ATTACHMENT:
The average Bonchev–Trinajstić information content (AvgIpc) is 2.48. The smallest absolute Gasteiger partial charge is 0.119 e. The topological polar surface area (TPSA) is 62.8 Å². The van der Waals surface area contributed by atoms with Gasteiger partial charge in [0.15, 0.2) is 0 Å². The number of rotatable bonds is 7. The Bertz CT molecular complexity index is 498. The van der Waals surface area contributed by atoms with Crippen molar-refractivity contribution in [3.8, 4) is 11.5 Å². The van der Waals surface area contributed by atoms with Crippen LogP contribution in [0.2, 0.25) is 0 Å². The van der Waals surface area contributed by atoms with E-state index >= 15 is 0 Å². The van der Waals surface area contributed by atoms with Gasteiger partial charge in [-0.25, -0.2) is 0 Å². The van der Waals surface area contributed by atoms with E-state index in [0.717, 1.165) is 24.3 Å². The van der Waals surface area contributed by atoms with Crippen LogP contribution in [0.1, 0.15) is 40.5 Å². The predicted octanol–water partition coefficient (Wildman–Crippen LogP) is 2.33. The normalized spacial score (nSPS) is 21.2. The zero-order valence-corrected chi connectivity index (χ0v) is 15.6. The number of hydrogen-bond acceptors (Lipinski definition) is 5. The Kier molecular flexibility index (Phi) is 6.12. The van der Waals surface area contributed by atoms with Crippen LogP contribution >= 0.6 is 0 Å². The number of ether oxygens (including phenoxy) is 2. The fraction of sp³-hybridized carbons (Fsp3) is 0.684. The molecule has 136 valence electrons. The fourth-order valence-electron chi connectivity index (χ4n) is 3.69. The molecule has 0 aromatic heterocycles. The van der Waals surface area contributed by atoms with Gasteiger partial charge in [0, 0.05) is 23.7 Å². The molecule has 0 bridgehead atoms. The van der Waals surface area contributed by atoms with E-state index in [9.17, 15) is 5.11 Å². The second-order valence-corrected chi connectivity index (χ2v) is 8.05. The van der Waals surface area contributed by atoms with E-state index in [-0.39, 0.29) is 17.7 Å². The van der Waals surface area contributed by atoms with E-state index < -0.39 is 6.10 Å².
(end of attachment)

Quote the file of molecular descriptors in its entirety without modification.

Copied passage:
The average Bonchev–Trinajstić information content (AvgIpc) is 2.48. The smallest absolute Gasteiger partial charge is 0.119 e. The topological polar surface area (TPSA) is 62.8 Å². The van der Waals surface area contributed by atoms with Gasteiger partial charge in [0.15, 0.2) is 0 Å². The number of rotatable bonds is 7. The Bertz CT molecular complexity index is 498. The van der Waals surface area contributed by atoms with Crippen molar-refractivity contribution in [3.8, 4) is 11.5 Å². The van der Waals surface area contributed by atoms with Crippen LogP contribution in [0.2, 0.25) is 0 Å². The van der Waals surface area contributed by atoms with E-state index >= 15 is 0 Å². The van der Waals surface area contributed by atoms with Gasteiger partial charge in [-0.25, -0.2) is 0 Å². The van der Waals surface area contributed by atoms with E-state index in [0.717, 1.165) is 24.3 Å². The van der Waals surface area contributed by atoms with Crippen LogP contribution in [0.1, 0.15) is 40.5 Å². The predicted octanol–water partition coefficient (Wildman–Crippen LogP) is 2.33. The normalized spacial score (nSPS) is 21.2. The zero-order valence-corrected chi connectivity index (χ0v) is 15.6. The number of hydrogen-bond acceptors (Lipinski definition) is 5. The Kier molecular flexibility index (Phi) is 6.12. The van der Waals surface area contributed by atoms with Crippen LogP contribution >= 0.6 is 0 Å². The number of ether oxygens (including phenoxy) is 2. The fraction of sp³-hybridized carbons (Fsp3) is 0.684. The molecule has 136 valence electrons. The fourth-order valence-electron chi connectivity index (χ4n) is 3.69. The molecule has 0 aromatic heterocycles. The van der Waals surface area contributed by atoms with Gasteiger partial charge in [0, 0.05) is 23.7 Å². The molecule has 0 bridgehead atoms. The van der Waals surface area contributed by atoms with E-state index in [9.17, 15) is 5.11 Å². The second-order valence-corrected chi connectivity index (χ2v) is 8.05. The van der Waals surface area contributed by atoms with E-state index in [-0.39, 0.29) is 17.7 Å². The van der Waals surface area contributed by atoms with E-state index < -0.39 is 6.10 Å².